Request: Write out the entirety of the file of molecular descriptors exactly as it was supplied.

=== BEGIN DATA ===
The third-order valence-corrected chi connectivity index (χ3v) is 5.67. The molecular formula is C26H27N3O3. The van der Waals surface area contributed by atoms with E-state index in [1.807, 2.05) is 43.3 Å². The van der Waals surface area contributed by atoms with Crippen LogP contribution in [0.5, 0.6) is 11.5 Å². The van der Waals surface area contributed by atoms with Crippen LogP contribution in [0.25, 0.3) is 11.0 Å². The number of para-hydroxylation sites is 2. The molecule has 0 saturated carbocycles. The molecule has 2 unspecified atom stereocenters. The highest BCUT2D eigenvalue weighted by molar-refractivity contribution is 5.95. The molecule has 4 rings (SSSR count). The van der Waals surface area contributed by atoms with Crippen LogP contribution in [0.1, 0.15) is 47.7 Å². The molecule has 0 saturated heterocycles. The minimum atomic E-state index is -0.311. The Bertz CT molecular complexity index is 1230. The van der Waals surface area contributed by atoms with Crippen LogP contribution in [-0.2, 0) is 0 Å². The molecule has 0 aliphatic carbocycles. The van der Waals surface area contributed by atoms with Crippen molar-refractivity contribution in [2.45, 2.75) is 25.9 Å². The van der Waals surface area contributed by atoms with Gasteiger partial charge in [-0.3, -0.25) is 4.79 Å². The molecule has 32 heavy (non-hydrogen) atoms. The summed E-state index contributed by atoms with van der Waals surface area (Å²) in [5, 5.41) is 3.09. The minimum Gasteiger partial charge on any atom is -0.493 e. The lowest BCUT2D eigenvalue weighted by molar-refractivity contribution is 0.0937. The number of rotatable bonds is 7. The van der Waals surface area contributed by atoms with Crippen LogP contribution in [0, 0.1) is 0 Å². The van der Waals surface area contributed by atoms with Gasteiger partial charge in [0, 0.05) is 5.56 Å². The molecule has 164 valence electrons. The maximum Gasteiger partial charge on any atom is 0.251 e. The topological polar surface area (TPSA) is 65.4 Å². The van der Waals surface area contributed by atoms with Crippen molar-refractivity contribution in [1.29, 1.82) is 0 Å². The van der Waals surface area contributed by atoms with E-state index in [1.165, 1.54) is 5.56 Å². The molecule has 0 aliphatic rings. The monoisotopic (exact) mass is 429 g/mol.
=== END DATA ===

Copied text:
The third-order valence-corrected chi connectivity index (χ3v) is 5.67. The molecular formula is C26H27N3O3. The van der Waals surface area contributed by atoms with E-state index in [1.807, 2.05) is 43.3 Å². The van der Waals surface area contributed by atoms with Crippen LogP contribution in [0.5, 0.6) is 11.5 Å². The van der Waals surface area contributed by atoms with Crippen LogP contribution in [0.25, 0.3) is 11.0 Å². The number of para-hydroxylation sites is 2. The molecule has 0 saturated carbocycles. The molecule has 2 unspecified atom stereocenters. The highest BCUT2D eigenvalue weighted by molar-refractivity contribution is 5.95. The molecule has 4 rings (SSSR count). The van der Waals surface area contributed by atoms with Crippen LogP contribution in [0.1, 0.15) is 47.7 Å². The molecule has 0 saturated heterocycles. The minimum atomic E-state index is -0.311. The Bertz CT molecular complexity index is 1230. The van der Waals surface area contributed by atoms with Crippen LogP contribution in [-0.2, 0) is 0 Å². The molecule has 0 aliphatic carbocycles. The van der Waals surface area contributed by atoms with Crippen molar-refractivity contribution in [2.45, 2.75) is 25.9 Å². The van der Waals surface area contributed by atoms with Gasteiger partial charge in [-0.3, -0.25) is 4.79 Å². The molecule has 32 heavy (non-hydrogen) atoms. The summed E-state index contributed by atoms with van der Waals surface area (Å²) in [5, 5.41) is 3.09. The minimum Gasteiger partial charge on any atom is -0.493 e. The lowest BCUT2D eigenvalue weighted by molar-refractivity contribution is 0.0937. The number of rotatable bonds is 7. The van der Waals surface area contributed by atoms with Crippen LogP contribution in [0, 0.1) is 0 Å². The van der Waals surface area contributed by atoms with Gasteiger partial charge in [0, 0.05) is 5.56 Å². The molecule has 164 valence electrons. The maximum Gasteiger partial charge on any atom is 0.251 e. The topological polar surface area (TPSA) is 65.4 Å². The van der Waals surface area contributed by atoms with Crippen molar-refractivity contribution in [1.29, 1.82) is 0 Å². The van der Waals surface area contributed by atoms with E-state index in [1.165, 1.54) is 5.56 Å². The molecule has 0 aliphatic rings. The monoisotopic (exact) mass is 429 g/mol.